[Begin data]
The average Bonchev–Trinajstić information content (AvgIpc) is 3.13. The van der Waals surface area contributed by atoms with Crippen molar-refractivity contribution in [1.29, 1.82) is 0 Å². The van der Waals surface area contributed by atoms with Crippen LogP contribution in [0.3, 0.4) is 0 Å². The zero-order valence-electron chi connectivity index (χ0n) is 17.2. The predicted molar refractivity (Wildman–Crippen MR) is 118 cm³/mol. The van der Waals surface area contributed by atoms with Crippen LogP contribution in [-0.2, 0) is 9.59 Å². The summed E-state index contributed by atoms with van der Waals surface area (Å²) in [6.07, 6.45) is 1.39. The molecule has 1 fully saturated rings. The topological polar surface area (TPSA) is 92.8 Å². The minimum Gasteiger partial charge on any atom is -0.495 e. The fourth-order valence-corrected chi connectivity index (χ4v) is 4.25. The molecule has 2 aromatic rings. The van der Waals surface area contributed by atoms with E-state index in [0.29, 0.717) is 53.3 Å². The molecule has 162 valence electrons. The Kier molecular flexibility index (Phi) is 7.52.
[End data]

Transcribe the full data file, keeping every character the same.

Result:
The average Bonchev–Trinajstić information content (AvgIpc) is 3.13. The van der Waals surface area contributed by atoms with Crippen molar-refractivity contribution in [1.29, 1.82) is 0 Å². The van der Waals surface area contributed by atoms with Crippen LogP contribution in [0.3, 0.4) is 0 Å². The zero-order valence-electron chi connectivity index (χ0n) is 17.2. The predicted molar refractivity (Wildman–Crippen MR) is 118 cm³/mol. The van der Waals surface area contributed by atoms with Crippen LogP contribution in [-0.2, 0) is 9.59 Å². The summed E-state index contributed by atoms with van der Waals surface area (Å²) in [6.07, 6.45) is 1.39. The molecule has 1 fully saturated rings. The topological polar surface area (TPSA) is 92.8 Å². The minimum Gasteiger partial charge on any atom is -0.495 e. The fourth-order valence-corrected chi connectivity index (χ4v) is 4.25. The molecule has 2 aromatic rings. The van der Waals surface area contributed by atoms with E-state index in [0.29, 0.717) is 53.3 Å². The molecule has 162 valence electrons. The Kier molecular flexibility index (Phi) is 7.52.